The sound and the fury of a senatorial campaign
seemed to rumble through Queens this week as First Lady Hillary Rodham Clinton made an
early morning campaign stop in Forest Hills followed by a quiet "listening tour"
stop in Flushing.
While the store gates were still down and the sidewalks of
Austin Street still empty, the movers and shakers of the Queens democratic party filed
into their headquarters with only select aids and relatives accompanying them. Over coffee
and danish, they bustled about the controversy of local civic meetings and council
hearings, while a lone NY1 television camera stared up at the window behind which the
"closed to press" event would take place. As the First Lady entered the
building, an expectant silence fell in the headquarters room were officials were already
lined up along the wall for the best spot to meet the woman who has not yet officially
declared that she is running for U.S. Senate.
Congressman Gary Ackerman and Queens Democratic Party Chief
Tom Manton led Clinton into the room to the sound of applause, and then reminded those
gathered of when Bill Clinton met with the party leaders of Queens in the same room to
begin his campaign for president.
The First Lady laughed and said that her husband had told
her these were powerful people she was meeting with. She praised the party leaders for
their work in the borough and spoke of work that still needs to be done. She added her
confidence that she would be a successful part of the team dedicated to make life better
for all Queens residents.
They were all applause (above) In the
upper room of Dem County headquarters with Congressman Gary Ackerman, Party Chief Tom
Manton and Council Speaker Peter Vallone.
Clinton then proceeded around the room to shake
hands, sign autographs, pause for photos, and listen to the issues facing the Queens
representatives. She spoke to school overcrowding concerns, funding for preservation of
Queens landmarks, and promised individual meetings to gather further information on just
what is needed to make change in the style typical of a political campaign rally.
Outside the headquarters, there was one brief stop to shake
hands and wave at the school children of Our Lady Queens of Martyrs, then Clinton was off
At the listening tour with panelists Carol
Levine and Veronique Le Melle.
First Lady Stops, Looks And Listens
At Flushings Joint Industries Building, reporters
and cameras from all over New York City and beyond were waiting for Clinton to hold what
will reportedly be her last stop this month in her "listening tour." The First
Lady that met them did just that she listened quietly and learned about the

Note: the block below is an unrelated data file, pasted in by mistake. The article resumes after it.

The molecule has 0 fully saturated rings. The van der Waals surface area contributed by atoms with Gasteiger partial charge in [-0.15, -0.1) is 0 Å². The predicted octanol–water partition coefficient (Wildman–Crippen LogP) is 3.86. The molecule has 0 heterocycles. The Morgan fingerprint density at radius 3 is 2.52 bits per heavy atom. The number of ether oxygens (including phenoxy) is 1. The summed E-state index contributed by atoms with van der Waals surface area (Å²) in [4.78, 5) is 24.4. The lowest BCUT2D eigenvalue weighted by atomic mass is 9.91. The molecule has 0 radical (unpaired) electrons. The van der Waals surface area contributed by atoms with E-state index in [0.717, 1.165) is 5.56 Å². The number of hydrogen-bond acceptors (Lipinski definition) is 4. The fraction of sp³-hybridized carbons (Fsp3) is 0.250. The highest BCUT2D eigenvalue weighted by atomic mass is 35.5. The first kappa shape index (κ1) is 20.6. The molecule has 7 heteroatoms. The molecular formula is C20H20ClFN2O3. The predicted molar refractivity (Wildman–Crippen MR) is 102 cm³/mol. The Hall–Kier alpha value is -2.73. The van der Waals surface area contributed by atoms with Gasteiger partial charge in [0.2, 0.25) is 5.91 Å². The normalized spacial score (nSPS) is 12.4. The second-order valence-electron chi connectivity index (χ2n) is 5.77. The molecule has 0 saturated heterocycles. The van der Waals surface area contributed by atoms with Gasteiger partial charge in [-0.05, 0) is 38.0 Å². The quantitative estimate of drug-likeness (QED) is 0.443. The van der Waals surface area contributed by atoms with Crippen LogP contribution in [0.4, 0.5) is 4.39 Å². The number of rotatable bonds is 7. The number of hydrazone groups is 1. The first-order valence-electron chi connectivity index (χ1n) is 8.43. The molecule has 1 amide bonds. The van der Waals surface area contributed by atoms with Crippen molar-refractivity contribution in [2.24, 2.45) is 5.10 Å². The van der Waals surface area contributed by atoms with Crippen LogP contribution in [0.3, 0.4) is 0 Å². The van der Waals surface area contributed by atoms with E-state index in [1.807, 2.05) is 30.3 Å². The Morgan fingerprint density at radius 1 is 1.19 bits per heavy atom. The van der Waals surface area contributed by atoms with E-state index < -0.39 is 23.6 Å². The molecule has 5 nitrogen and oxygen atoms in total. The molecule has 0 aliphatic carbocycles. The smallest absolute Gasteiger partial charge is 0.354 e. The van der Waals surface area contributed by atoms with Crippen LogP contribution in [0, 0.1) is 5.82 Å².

"family" concerns of a five member all-female panel and a small, predominantly
female group of local guests who shared personal Queens stories of tragedy and triumph
with the crowded audience of over 200.
"For people who are not cured, the system falls apart.
Nobody wants to pay for care," an impassioned Carol Levine told Clinton as she
detailed her everyday struggle of caring for her husband who was injured in a car crash
nearly ten years ago.
Levine explained to the First Lady that she has found life
to be overwhelming at times, single-handedly caring for her husband who still suffers from
cognitive problems, while also looking after her 87-year-old mother who is also disabled.
"I just want to help a little," said Mercedes
Manne, a second panel member and life-long area resident.
(above) Toby Stavisky, Assemblyman Brian
McLaughlin and Queens Womens Centers Ann Jawin with Congressman Ackerman in
the audience. (below) CBS News Marsha Kramer with Phyllis Zucker.
Shortly after Mannes husband became sick, she
found herself always thinking of ways to become part of the work force but could never get
there because she couldnt afford child care. A mother of four, Manne has found it
virtually impossible to get the kind of care she feels her children deserve while being a
part of the working world.
"We must think of ways to provide more subsidized
child care," the First Lady replied.
The First Lady made little mention of her husband, other
than that she approved of his plan to veto what she called the "irresponsible
Republican tax cut." She also shied away from answering questions about New York
sports while visiting the home of the New York Mets. When asked who she would root for if
the Yankees and Mets competed in a "Subway Series" the First Lady replied,
" there are certain questions even I am not dumb enough to answer."
Though Clinton offered no rallying campaign speeches
or controversial platform statements at the public meeting in the Harry Van Arsdale Jr.
Ave. auditorium, the audience didnt seem to mind. Rovenia McGowan, a member of the
United Federation of Teachers who attended the listening tour meeting captured the spirit
of the Queens residents who took part. "Ive seen her many times," McGowan
said, "and Im a great fan."